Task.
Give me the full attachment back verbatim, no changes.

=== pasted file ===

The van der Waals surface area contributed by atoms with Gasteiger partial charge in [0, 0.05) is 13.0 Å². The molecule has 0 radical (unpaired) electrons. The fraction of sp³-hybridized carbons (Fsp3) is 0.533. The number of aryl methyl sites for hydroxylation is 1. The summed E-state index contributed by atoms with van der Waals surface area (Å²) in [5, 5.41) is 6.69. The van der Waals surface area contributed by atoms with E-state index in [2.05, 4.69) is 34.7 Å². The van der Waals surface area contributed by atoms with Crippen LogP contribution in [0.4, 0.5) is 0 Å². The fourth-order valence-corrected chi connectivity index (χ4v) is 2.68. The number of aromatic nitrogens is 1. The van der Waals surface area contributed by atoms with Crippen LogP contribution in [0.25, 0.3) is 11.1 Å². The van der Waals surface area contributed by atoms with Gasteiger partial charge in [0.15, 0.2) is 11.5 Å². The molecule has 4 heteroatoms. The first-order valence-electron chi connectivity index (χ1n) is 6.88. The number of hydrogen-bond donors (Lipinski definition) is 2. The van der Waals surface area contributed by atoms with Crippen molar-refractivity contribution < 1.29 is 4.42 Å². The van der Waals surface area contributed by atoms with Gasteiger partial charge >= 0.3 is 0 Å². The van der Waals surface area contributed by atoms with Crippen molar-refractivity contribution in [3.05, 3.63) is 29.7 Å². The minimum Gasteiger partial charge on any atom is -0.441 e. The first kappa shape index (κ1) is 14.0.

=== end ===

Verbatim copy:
The van der Waals surface area contributed by atoms with Gasteiger partial charge in [0, 0.05) is 13.0 Å². The molecule has 0 radical (unpaired) electrons. The fraction of sp³-hybridized carbons (Fsp3) is 0.533. The number of aryl methyl sites for hydroxylation is 1. The summed E-state index contributed by atoms with van der Waals surface area (Å²) in [5, 5.41) is 6.69. The van der Waals surface area contributed by atoms with E-state index in [2.05, 4.69) is 34.7 Å². The van der Waals surface area contributed by atoms with Crippen LogP contribution in [0.4, 0.5) is 0 Å². The fourth-order valence-corrected chi connectivity index (χ4v) is 2.68. The number of aromatic nitrogens is 1. The van der Waals surface area contributed by atoms with Crippen LogP contribution in [0.25, 0.3) is 11.1 Å². The van der Waals surface area contributed by atoms with Gasteiger partial charge in [0.15, 0.2) is 11.5 Å². The molecule has 4 heteroatoms. The first-order valence-electron chi connectivity index (χ1n) is 6.88. The number of hydrogen-bond donors (Lipinski definition) is 2. The van der Waals surface area contributed by atoms with Crippen molar-refractivity contribution < 1.29 is 4.42 Å². The van der Waals surface area contributed by atoms with Gasteiger partial charge >= 0.3 is 0 Å². The van der Waals surface area contributed by atoms with Crippen molar-refractivity contribution in [3.05, 3.63) is 29.7 Å². The minimum Gasteiger partial charge on any atom is -0.441 e. The first kappa shape index (κ1) is 14.0.